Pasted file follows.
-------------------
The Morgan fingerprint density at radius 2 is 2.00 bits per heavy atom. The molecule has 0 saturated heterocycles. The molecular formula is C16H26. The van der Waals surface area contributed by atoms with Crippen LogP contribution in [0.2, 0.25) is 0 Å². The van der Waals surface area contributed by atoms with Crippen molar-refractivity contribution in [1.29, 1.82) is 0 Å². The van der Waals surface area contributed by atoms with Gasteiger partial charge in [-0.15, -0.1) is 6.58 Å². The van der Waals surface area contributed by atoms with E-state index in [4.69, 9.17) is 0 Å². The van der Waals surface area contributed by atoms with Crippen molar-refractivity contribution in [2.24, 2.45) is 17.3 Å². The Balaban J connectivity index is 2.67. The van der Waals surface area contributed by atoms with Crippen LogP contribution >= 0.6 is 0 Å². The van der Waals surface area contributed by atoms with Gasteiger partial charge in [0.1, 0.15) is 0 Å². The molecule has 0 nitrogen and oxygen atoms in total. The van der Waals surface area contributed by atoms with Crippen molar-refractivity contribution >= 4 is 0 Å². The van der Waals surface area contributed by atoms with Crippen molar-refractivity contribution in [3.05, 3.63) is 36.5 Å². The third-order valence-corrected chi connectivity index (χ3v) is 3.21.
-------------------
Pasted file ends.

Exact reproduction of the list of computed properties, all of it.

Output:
The Morgan fingerprint density at radius 2 is 2.00 bits per heavy atom. The molecule has 0 saturated heterocycles. The molecular formula is C16H26. The van der Waals surface area contributed by atoms with Crippen LogP contribution in [0.2, 0.25) is 0 Å². The van der Waals surface area contributed by atoms with Crippen molar-refractivity contribution in [1.29, 1.82) is 0 Å². The van der Waals surface area contributed by atoms with Gasteiger partial charge in [-0.15, -0.1) is 6.58 Å². The van der Waals surface area contributed by atoms with E-state index in [4.69, 9.17) is 0 Å². The van der Waals surface area contributed by atoms with Crippen molar-refractivity contribution in [2.24, 2.45) is 17.3 Å². The Balaban J connectivity index is 2.67. The van der Waals surface area contributed by atoms with Crippen LogP contribution >= 0.6 is 0 Å². The van der Waals surface area contributed by atoms with Gasteiger partial charge in [0.1, 0.15) is 0 Å². The molecule has 0 nitrogen and oxygen atoms in total. The van der Waals surface area contributed by atoms with Crippen molar-refractivity contribution >= 4 is 0 Å². The van der Waals surface area contributed by atoms with Crippen molar-refractivity contribution in [3.05, 3.63) is 36.5 Å². The third-order valence-corrected chi connectivity index (χ3v) is 3.21.